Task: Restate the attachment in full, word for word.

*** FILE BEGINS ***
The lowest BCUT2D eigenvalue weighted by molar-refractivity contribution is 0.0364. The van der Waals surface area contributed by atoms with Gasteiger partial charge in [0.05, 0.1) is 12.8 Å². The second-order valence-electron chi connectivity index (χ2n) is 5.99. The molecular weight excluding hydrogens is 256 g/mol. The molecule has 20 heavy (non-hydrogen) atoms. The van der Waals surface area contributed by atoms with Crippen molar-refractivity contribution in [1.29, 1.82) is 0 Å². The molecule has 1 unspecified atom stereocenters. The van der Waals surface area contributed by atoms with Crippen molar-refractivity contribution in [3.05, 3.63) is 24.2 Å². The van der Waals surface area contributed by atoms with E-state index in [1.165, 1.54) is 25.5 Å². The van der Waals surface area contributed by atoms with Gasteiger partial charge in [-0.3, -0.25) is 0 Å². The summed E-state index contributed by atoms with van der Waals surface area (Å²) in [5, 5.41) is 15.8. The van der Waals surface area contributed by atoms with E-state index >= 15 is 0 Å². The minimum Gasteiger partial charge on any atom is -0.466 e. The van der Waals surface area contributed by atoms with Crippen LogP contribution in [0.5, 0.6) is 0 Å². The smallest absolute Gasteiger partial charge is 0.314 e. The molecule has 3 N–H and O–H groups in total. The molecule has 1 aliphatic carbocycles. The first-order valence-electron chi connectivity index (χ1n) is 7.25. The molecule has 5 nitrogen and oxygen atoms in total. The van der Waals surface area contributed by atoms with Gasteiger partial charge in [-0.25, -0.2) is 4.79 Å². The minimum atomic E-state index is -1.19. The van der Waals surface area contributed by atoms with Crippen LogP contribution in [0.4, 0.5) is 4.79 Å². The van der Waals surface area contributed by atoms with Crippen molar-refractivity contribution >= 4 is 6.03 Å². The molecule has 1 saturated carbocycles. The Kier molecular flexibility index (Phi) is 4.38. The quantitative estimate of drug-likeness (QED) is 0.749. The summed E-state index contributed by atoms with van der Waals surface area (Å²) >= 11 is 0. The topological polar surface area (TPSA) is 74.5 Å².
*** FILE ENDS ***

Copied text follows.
The lowest BCUT2D eigenvalue weighted by molar-refractivity contribution is 0.0364. The van der Waals surface area contributed by atoms with Gasteiger partial charge in [0.05, 0.1) is 12.8 Å². The second-order valence-electron chi connectivity index (χ2n) is 5.99. The molecular weight excluding hydrogens is 256 g/mol. The molecule has 20 heavy (non-hydrogen) atoms. The van der Waals surface area contributed by atoms with Crippen molar-refractivity contribution in [1.29, 1.82) is 0 Å². The molecule has 1 unspecified atom stereocenters. The van der Waals surface area contributed by atoms with Crippen molar-refractivity contribution in [3.05, 3.63) is 24.2 Å². The van der Waals surface area contributed by atoms with E-state index in [1.165, 1.54) is 25.5 Å². The van der Waals surface area contributed by atoms with Gasteiger partial charge in [-0.3, -0.25) is 0 Å². The summed E-state index contributed by atoms with van der Waals surface area (Å²) in [5, 5.41) is 15.8. The van der Waals surface area contributed by atoms with E-state index >= 15 is 0 Å². The minimum Gasteiger partial charge on any atom is -0.466 e. The van der Waals surface area contributed by atoms with Crippen LogP contribution in [0.5, 0.6) is 0 Å². The smallest absolute Gasteiger partial charge is 0.314 e. The molecule has 3 N–H and O–H groups in total. The molecule has 1 aliphatic carbocycles. The first-order valence-electron chi connectivity index (χ1n) is 7.25. The molecule has 5 nitrogen and oxygen atoms in total. The van der Waals surface area contributed by atoms with Gasteiger partial charge in [-0.25, -0.2) is 4.79 Å². The minimum atomic E-state index is -1.19. The van der Waals surface area contributed by atoms with Crippen LogP contribution in [0.4, 0.5) is 4.79 Å². The van der Waals surface area contributed by atoms with Crippen molar-refractivity contribution >= 4 is 6.03 Å². The molecule has 1 saturated carbocycles. The Kier molecular flexibility index (Phi) is 4.38. The quantitative estimate of drug-likeness (QED) is 0.749. The summed E-state index contributed by atoms with van der Waals surface area (Å²) >= 11 is 0. The topological polar surface area (TPSA) is 74.5 Å².